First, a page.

A recent editorial published in the Journal of Virology summarized the evidence on severe acute respiratory syndrome coronavirus 2 (SARS-CoV-2) origin hypotheses.
Two leading hypotheses about SARS-CoV-2 origin are debated – direct zoonosis and laboratory leak. The former states that SARS-CoV-2 emerged due to a natural spillover from animals to humans, followed by sustained transmission in humans. According to the lab leak hypothesis, researchers created or cultured SARS-CoV-2, and an accidental exposure resulted in the pandemic.
Editorial: A critical analysis of the evidence for the SARS-CoV-2 origin hypotheses. Image Credit: NIAID
Scientific evidence alone cannot definitively provide an answer. Establishing the laboratory leak hypothesis requires evidence from the Wuhan Institute of Virology (WIV) that it was working on a CoV closely related to the SARS-CoV-2 Wuhan strain. If such work had been taken up at the institute, then initial coronavirus disease 2019 (COVID-19) cases could have been among WIV personnel. While China has refuted this, transparency is lacking.
Establishing the zoonosis hypothesis would require evidence of the spillover events. However, this is difficult as the spillover events might have been unnoticed. Besides, the levels of certainty to definitively prove either hypothesis differ significantly. Therefore, examining the best available evidence can only shed light on the viability of these hypotheses. As such, researchers in the present study posit and critically analyze several hypotheses on SARS-CoV-2 origin.
Hypothesis 1 – SARS-CoV-2 emerged from a lab-adapted CoV
If SARS-CoV-2 had a lab origin, the viral genome would contain signatures due to propagation in the lab. Many researchers have cultured human SARS-CoV-2 isolates over the last three years and have consistently observed the deletion of the furin cleavage site in the spike protein. However, early SARS-CoV-2 isolates contain an intact furin cleavage site, arguing against the hypothesis that SARS-CoV-2 was introduced into humans after culturing in the laboratory.
Hypothesis 2 – SARS-CoV-2 was produced in the lab
Although some reports suggest that SARS-CoV-2 contains hallmarks of recombinant DNA technology, this theory has been refuted, including by the United States (US) intelligence community. Recent studies suggest that amino acids N-terminal to the furin cleavage site, comprising the cleavage loop, are critical. The length of the loop and a glycosylation site define the cleavage site’s contribution to SARS-CoV-2 virulence. Since this was not understood before 2020, deliberately engineering the cleavage site to enhance viral pathogenesis was improbable without this information.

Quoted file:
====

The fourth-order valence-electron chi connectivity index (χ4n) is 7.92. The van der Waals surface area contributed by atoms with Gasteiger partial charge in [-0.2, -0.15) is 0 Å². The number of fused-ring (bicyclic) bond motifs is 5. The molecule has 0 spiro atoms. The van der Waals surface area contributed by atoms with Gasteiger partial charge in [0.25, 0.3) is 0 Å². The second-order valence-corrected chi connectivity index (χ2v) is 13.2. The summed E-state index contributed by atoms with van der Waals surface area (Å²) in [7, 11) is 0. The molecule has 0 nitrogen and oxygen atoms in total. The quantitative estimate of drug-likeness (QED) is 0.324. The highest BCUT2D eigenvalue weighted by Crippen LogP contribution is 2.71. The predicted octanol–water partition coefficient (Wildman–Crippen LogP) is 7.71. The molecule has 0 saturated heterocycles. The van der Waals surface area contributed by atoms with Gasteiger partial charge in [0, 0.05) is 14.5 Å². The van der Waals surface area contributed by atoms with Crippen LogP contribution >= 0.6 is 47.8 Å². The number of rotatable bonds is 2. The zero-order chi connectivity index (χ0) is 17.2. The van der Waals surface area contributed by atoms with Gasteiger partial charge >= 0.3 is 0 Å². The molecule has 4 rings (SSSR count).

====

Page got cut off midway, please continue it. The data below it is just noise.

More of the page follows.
Hypothesis 3 – SARS-CoV-2 was a bat zoonosis introduced in humans
Bat species are hosts to diverse CoVs. Since the 2003 outbreak of SARS-CoV, bats have been known to serve as a CoV reservoir with the potential for spillover. Extensive molecular epidemiologic and surveillance efforts identified civet cats in Guangdong live markets as the proximal source of SARS-CoV. In turn, these cats were likely infected by bats.
While an intermediate host for SARS-CoV-2 is yet to be identified, a similar emergence is feasible. Phylogenetic analyses revealed a considerable evolutionary gap between closely related bat CoVs and SARS-CoV-2. For example, RaTG13, the most closely related bat CoV, differs from initial SARS-CoV-2 isolates by more than 1000 nucleotides, equivalent to a genetic distance of about 4%.
Therefore, RaTG13 is not a proximal ancestor. However, given the lack of transparency, viruses in the WIV lab could not be independently verified. Further, high recombination rates are observed within the Sarbecovirus subgenus. Recombination produces chimeric genomes, increasing CoV diversity and making ancestor tracing more complex.
Thus, recombination signatures in the SARS-CoV-2 genome do not necessarily point to zoonotic/laboratory origin. Anti-bat CoV antibodies were detected in individuals living near caves in China. Recently, antibodies against the novel rhabdovirus isolated from bats were detected in people living near the sampling site, contributing to the evidence that these animals can harbor viruses that infect humans.
Hypothesis 4 – Early COVID-19 cases suggest SARS-CoV-2 origin
Among the first 174 COVID-19 cases in December 2019, around 50% of them were linked to a market, and particularly, approximately a quarter was associated with the Huanan seafood wholesale market. None were scientists working on bat CoVs. The early phases of the COVID-19 outbreak clearly showed a link to this market. Further, early infections in Wuhan involved two SARS-CoV-2 lineages, suggesting multiple spillover events in humans.
Based on the existing evidence, it is unlikely that SARS-CoV-2 was a laboratory-adapted virus or was created in the lab. Likewise, available scientific data favor the zoonosis hypothesis. As new evidence emerges, the understanding of SARS-CoV-2 origin will evolve. However, it is also likely that the origin may never be conclusively known.